More questions than answers emerge after preteen stabbing
What were the two 12-year-old suspects thinking?
A 12-year-old Waukesha girl charged with trying to fatally stab a friend needs a mental health evaluation as soon as possible, her attorney said Tuesday.
Anthony Cotton spoke with the Milwaukee Journal Sentinel shortly after visiting his client, Morgan Geyser, for about an hour Tuesday afternoon.
"I'm basing that on my years of experience interacting with thousands of clients," he said. "I believe she has those needs."
Cotton said he wasn't sure how soon he could find a doctor and get approval for a visit with Geyser at the secure juvenile facility in West Bend, where she's being held.
Geyser and Anissa Weier, 12, were charged Monday in Waukesha County Circuit Court as adults with attempted first-degree intentional homicide. Prosecutors say the girls plotted for weeks to kill their 12-year-old friend during a sleepover for Geyser's birthday last month.
According to statements police say the girls made, they were motivated by a belief in Slender Man, a mysterious fictional character from Internet horror story sites.
The victim — whose name has not been released — was discovered on the edge of some woods near David's Park in Waukesha by a passing bicyclist. Police said she had been stabbed 19 times. She remains hospitalized at Waukesha Memorial Hospital.
Forensic psychologists who specialize in juvenile crimes say as the investigation continues, additional information will likely surface that could help further explain the motivations behind the stabbing. And that information could likely extend far beyond the girls' obsession with Slender Man, as described in the criminal complaint.
Robert Kinscherff, senior associate at the National Center for Mental Health and Juvenile Justice, said that in the few similar cases that exist historically worldwide, the suspects' relationship with each other was a key component.
"When you think back to being 12 or 13, relationships are intense," Kinscherff said.
And it's that intensity, developed in isolation — and without oversight or moderation — that in rare cases may lead to extreme behaviors. The children feed off each other's thoughts and reaffirm each other's increasingly unrealistic appraisal of the world.
"There are lots and lots of teenagers who play video games and who played Dungeons & Dragons, who absolutely understood this was a fantasy world, this wasn't real. But there were very rare cases where kids developed an isolated way of functioning and began to operate as though it were real," said Kinscherff, who is also associate vice president for community relations at the Massachusetts School of Professional Psychology in Boston.
In exceedingly rare cases, groups of closely knit friends attacked one another.
The more common extreme behavior with similar dynamics is group suicide, he said.
"You have the intensity of relationship in isolation, a suicide pact with maybe two, three or four, and they come up with all kinds of reasons why they need to commit suicide as a group," he said. "They may not be quite as fantastic as Slender Man, but they come up with all kinds of reasons . . . It's about loyalty and constructing a world where this makes sense."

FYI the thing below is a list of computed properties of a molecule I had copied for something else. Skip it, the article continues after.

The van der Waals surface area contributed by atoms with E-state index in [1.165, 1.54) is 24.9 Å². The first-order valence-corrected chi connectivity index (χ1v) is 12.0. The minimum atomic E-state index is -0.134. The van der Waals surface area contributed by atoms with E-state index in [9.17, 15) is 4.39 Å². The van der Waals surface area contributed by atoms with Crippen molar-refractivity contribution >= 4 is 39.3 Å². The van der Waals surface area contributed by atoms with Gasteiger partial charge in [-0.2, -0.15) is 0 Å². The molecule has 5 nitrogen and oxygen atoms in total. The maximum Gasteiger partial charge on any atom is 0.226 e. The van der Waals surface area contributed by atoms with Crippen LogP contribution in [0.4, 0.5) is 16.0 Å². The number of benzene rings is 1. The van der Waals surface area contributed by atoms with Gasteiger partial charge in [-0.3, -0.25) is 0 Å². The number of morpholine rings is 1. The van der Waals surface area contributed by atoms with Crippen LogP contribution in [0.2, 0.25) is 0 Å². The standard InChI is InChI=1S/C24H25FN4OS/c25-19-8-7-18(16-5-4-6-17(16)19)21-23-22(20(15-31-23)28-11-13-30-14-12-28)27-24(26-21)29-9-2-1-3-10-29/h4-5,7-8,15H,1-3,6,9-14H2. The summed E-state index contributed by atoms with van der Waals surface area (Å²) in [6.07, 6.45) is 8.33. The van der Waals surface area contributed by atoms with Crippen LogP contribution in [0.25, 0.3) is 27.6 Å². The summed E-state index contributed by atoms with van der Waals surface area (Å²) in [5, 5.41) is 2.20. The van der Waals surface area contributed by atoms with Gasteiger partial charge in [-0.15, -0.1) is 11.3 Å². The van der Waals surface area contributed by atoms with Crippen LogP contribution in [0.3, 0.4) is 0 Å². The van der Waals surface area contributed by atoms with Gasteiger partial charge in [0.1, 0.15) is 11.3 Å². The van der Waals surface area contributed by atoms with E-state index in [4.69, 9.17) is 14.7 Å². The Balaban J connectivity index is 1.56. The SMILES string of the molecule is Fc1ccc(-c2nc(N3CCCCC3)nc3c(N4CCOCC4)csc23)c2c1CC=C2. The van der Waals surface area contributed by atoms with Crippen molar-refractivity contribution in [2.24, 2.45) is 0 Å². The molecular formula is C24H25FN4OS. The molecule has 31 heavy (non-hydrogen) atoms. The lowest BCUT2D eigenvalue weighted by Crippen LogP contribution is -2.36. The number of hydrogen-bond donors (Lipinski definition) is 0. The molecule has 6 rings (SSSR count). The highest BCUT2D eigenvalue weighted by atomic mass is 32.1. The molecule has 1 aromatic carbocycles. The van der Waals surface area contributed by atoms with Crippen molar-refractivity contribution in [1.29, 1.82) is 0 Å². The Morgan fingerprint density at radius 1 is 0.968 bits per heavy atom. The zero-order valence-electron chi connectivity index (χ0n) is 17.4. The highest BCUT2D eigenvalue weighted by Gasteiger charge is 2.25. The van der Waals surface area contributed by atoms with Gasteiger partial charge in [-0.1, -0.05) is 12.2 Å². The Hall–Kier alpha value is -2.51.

Kinscherff said not enough is known yet about the Waukesha girls to determine if there were emerging signs of mental illness and that forensic evaluations would provide further insight.
Juveniles more vulnerable
Nancy Kaser-Boyd, a forensic psychologist at Geffen School of Medicine at UCLA, noted a U.S. Supreme Court ruling in 2005 deeming the execution of adolescents who committed crimes as juveniles to be unconstitutional.
The court pointed to studies showing teens are statistically over-represented in every category of reckless behavior. It cited evidence such as the fact that nearly every state forbids people under 18 from voting, getting married without parents' consent and from serving on juries. And the studies showed juveniles are more vulnerable to negative influences and outside pressures, less able to resist coercive influence and that their character is still undergoing change.
"It's a seminal ruling," Kaser-Boyd said.
Depending on what a doctor finds in a mental health evaluation of Geyser, her attorney said he might seek further evaluations or raise the issue of Geyser's competency to understand the charges and aid in her own defense, which is not the same as raising an insanity defense.
Cotton said he plans to ask Waukesha County Circuit Judge Michael Bohren to move the case to children's court. District Attorney Brad Schimel has said he would oppose that move.
Cotton said it was too soon to know whether there would be any other pretrial motions, such as challenges about the girls' statements to police. "We don't yet know the circumstances," he said, other than that neither girl had a lawyer present.
The next court appearance is scheduled for June 11. The attorney for Weier could not be reached.
Cotton said Geyser's parents continue to express remorse for the victim and her family. He said they've been bombarded by news media from around the country and that he's advised them not to talk with any reporters.